One big concern is that the Bill risks the confidentiality of union membership lists - it's potentially a blacklisters' charter. Membership records will be opened to the government's Certification Officer, government nominated Membership Assurers and investigators appointed by employers or political opponents who want to raise a complaint.
This is really worrying. Whilst most people are happy to be open about union membership, many will be deeply concerned about bad employers finding out what they had previously had a right to keep a secret.
At a time when the full scope of the blacklisting scandal has still not come to light, giving employers and the government even more access to our sensitive personal data is a shocking development. We just can't trust them with a major change like this.
To dramatise the threat to confidentiality, we want to send a message to Andrew Lansley that thousands of people are concerned they will no longer have the right to keep secret whether or not they are a union member.
We will list all entries in the petition as "Anonymous", mentioning only your job and home town, to make the point that whilst you may have given us your consent to use your data, we don't think government should have this too.
Thanks for your help in protecting our personal data,
John and the Going To Work team
From Jerry Hicks: Click on link below for the web site
Jerry HIcks challenge to validity of Unite General Secretary election - Makes Sunday Times 'Front page'
The Sunday Times [0/11/2013] Front page article [click here for part of the artcle] Union boss Len McCluskey 'elected by phantoms' carries my complaint to the Certification Officer regarding possible irregularities during the election for Unites General Secretary last April.
You may have seen the Guardian and Private Eye who previously also covered this issue. The media are responding to our press release of the 9th September [reprinted below]. The complaint also includes the conduct [of certain officials] of during the election. Which was the 'dirtiest' of all the elections I have ever stood in.
Press release: Press release: Press release: Immediate: 9/9/2013
Len McCluskey's rival calls for Unite leadership election result to be annulled
Jerry Hicks lodges complaint after revelation that Unite sent over 158,000 ballot papers to 'former members'.
Jerry Hicks, Len McCluskey's only rival in this year's election for Unite General Secretary has lodged a complaint calling for the result to be annulled after it emerged that 158,000 ballot papers were sent to members no longer paying fees. And it may result in the election having to be re-run
Len McCluskey, 63, won the election in April with a margin of 60,000 more votes than his opponent Jerry Hicks, who surprised everybody by polling nearly 40% of the vote. Remarkable given that he [Jerry Hicks] remains unemployed following his unlawful sacking for Trade Union activities by Rolls Royce in 2005.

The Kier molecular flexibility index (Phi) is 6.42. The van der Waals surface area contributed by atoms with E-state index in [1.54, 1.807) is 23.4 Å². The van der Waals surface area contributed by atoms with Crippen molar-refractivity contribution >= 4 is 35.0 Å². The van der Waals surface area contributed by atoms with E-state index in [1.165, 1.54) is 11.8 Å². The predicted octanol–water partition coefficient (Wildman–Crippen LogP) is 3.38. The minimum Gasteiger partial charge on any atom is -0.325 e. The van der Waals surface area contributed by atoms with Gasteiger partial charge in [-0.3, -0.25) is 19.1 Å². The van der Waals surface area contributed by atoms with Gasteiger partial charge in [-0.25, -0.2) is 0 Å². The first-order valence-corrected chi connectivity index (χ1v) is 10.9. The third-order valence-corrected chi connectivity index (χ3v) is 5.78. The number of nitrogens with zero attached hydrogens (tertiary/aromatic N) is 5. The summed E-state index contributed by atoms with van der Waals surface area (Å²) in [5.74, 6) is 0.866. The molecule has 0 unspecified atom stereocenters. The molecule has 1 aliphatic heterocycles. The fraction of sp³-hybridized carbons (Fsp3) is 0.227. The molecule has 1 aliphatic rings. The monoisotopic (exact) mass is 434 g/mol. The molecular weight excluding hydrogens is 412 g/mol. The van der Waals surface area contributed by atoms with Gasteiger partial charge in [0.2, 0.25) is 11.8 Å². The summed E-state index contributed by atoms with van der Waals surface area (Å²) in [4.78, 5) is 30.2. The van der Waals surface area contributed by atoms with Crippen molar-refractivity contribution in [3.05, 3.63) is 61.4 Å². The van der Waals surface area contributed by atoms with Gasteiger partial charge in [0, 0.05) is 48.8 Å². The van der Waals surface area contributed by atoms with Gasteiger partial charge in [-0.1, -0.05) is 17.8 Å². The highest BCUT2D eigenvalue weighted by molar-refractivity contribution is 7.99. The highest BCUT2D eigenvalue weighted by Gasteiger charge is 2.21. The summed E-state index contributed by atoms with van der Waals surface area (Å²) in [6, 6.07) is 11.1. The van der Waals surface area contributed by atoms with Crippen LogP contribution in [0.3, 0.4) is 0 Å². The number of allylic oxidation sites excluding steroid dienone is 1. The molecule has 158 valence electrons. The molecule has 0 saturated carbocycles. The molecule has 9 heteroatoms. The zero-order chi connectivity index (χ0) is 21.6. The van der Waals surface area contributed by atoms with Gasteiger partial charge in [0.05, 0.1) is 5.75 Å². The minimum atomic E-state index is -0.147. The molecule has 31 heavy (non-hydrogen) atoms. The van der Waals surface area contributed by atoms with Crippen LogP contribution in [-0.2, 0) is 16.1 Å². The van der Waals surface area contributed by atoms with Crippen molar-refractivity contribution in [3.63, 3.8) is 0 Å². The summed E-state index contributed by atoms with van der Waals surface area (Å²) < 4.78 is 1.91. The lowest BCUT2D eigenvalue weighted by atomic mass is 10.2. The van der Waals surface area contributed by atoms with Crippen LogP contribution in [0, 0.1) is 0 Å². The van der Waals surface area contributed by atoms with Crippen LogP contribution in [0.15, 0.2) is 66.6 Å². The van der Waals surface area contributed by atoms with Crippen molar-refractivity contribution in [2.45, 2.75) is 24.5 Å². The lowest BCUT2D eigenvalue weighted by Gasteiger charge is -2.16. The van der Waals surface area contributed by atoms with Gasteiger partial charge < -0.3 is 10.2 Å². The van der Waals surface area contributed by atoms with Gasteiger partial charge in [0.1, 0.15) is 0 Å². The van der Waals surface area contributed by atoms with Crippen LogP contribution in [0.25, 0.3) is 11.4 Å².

But Jerry Hicks is complaining that between the end of December last year and January this year the union increased the number of potential voters in the leadership race by about 158,000. He has written to the trade union watchdog – the Certification Officer - to ask how "former trade union members" could be allowed to vote in the leadership election.
During the election there were some attempts to slur the name of Jerry Hicks, and these matters are also included in the complaint.
The certification officer has wide-ranging powers and in 2011 forced construction union UCATT to re-run a leadership election, declaring the vote invalid.
The Barrister acting against UCATT on that occasion was Jody Atkinson, and he is now representing Jerry Hicks on a 'pro bono' basis [free of charge].
Mr Atkinson said " it appeared that Unite had been balloting people who had left the union, most likely because they had not paid their subscriptions. And it seems that ballot papers have been sent to people who have not been members for years."
In an interview with 'The Guardian's Randeep Ramesh' Jerry Hicks said "that he was told by Electoral Reform Services, which oversaw the union ballot, that Unite had identified "there was a group of 'members' who the Union had considered no longer to be members of the union" but "it was decided that they should be treated as continuing members and therefore for the purpose of the election eligible to vote" More interestingly it might be that as many as 77,000 of the 158,000 ballot papers had no postal address at all, so what on earth happened to them?.
Jerry Hicks said he wanted "Unite's leadership to explain why people who weren't members of the Unite union could vote in the election of its General Secretary. So far I've been offered no explanation."
Jerry Hicks, said Mr McCluskey called the "snap election" after the union's Executive Council last September changed the rule book to raise the retirement age of senior officials to 67 and an attempt was made to double the number of branch nominations required to stand in a leadership election from 50 to 100.
Adding "They thought that would deter me but they failed. I am an ordinary member who managed to get more than 150 nominations," The leadership got arrogant about their own power. They are paid six figure sums and have lost touch with ordinary members."
Len McCluskey, who has been Unite's General Secretary since 2010, had called the election early arguing he did not want to take to the hustings in the run up to the general election in 2015. Labour's biggest donor by far is Unite, which has provided 20%, about £12m, of party donations since the election.